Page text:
Image: Public Domain
Many parents and teachers have strong views on whether children should be set homework. But given that it’s a fact of life now in most primary schools, Parent Zone’s deputy CEO Sophie Linington has compiled a handy 10-point guide for parents on how to manage your child’s homework effectively, and make it a less painful experience.
What’s homework for anyway?
It can be helpful for parents to understand why schools set homework.
Homework is a reinforcement of what your child has already learned during class and should not be used as an extension of the curriculum.
In primary school, homework can give teachers an indication of how engaged parents are. In some instances it’s fairly obvious to the teacher when a class is set a project task and one child returns with a massive ornate carving while another has a small shoe box with a couple of things stuck on it, while a third comes back empty handed.
Your child’s teacher will be assessing these projects to find out who might need extra support in class.
Routine and consistency are key
Managing homework at the end of the day, when you have other things to do and when your child is really tired, can be challenging.
Children have been concentrating really hard in school all day so the idea that they do more work at home, no matter how well behaved or how keen they are to learn, can be a big ask. And with so much homework now being done online, many parents worry that it makes enforcing 'no screen time before bed' rules difficult, if not impossible.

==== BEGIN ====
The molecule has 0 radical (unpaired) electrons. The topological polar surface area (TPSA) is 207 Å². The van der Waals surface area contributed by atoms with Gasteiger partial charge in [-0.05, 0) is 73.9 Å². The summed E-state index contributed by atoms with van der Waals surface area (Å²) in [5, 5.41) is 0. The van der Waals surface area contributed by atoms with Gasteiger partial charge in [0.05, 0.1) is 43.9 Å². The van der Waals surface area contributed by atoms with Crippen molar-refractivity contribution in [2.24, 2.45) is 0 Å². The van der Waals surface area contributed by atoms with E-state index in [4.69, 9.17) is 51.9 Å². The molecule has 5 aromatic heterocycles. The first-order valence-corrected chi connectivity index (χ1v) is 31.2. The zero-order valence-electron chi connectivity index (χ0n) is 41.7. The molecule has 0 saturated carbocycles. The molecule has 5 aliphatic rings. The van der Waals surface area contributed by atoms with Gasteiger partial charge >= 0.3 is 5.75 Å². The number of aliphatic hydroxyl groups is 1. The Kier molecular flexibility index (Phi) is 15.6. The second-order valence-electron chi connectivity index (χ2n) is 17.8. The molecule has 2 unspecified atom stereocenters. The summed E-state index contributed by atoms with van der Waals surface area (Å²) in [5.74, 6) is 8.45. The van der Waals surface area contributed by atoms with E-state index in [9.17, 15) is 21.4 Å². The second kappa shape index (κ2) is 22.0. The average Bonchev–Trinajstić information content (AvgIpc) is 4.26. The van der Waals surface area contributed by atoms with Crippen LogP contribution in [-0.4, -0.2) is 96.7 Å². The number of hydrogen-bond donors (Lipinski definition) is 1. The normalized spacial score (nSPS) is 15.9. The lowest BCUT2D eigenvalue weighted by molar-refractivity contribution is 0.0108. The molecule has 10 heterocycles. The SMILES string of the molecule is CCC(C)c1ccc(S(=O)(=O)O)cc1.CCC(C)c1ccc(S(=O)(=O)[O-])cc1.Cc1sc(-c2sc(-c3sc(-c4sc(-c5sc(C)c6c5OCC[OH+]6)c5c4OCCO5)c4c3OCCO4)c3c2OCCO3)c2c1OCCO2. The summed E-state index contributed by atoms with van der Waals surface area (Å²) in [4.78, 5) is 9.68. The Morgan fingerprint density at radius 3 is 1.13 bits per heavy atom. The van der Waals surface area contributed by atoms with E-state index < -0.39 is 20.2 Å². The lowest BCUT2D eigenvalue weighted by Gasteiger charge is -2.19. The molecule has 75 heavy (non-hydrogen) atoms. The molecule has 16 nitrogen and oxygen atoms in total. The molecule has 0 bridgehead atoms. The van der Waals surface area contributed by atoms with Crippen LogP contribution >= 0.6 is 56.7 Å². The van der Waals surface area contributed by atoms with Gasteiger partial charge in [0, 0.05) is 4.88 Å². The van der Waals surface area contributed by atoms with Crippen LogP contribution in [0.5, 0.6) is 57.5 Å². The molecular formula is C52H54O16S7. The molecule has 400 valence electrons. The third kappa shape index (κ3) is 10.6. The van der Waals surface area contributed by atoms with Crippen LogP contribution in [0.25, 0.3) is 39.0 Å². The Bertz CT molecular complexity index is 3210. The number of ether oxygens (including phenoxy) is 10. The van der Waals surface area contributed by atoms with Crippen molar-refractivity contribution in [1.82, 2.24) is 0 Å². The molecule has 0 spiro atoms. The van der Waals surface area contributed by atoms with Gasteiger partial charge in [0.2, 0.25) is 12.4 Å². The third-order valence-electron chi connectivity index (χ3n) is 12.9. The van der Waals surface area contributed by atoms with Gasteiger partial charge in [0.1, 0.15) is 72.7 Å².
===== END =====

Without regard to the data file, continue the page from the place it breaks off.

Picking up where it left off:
The two things that can help you deal with these challenges are consistency and routine. Children need and respect boundaries so if you can set a routine every night at the same time and stick to it this can be helpful for everyone.
If your child complains about feeling really tired one evening, compromise and maybe suggest doing 10 minutes instead of twenty, but try and stick to this routine.
Create the right environment
Allot a set place that you and your child can use to do homework, a place where you can concentrate – not everyone is going to have a desk or a study; it could be the kitchen table.
Also help other family members understand that it’s important for your child to be able to concentrate. For younger siblings who don’t have any homework themselves, this may involve saving up the iPad or TV time so that they can engage with them while you focus on your other child’s homework. Make it part of the routine.
Find out how your school/afterschool club can support you
For many parents, schools that offer flexibility for children to be able to do their homework at school is hugely helpful.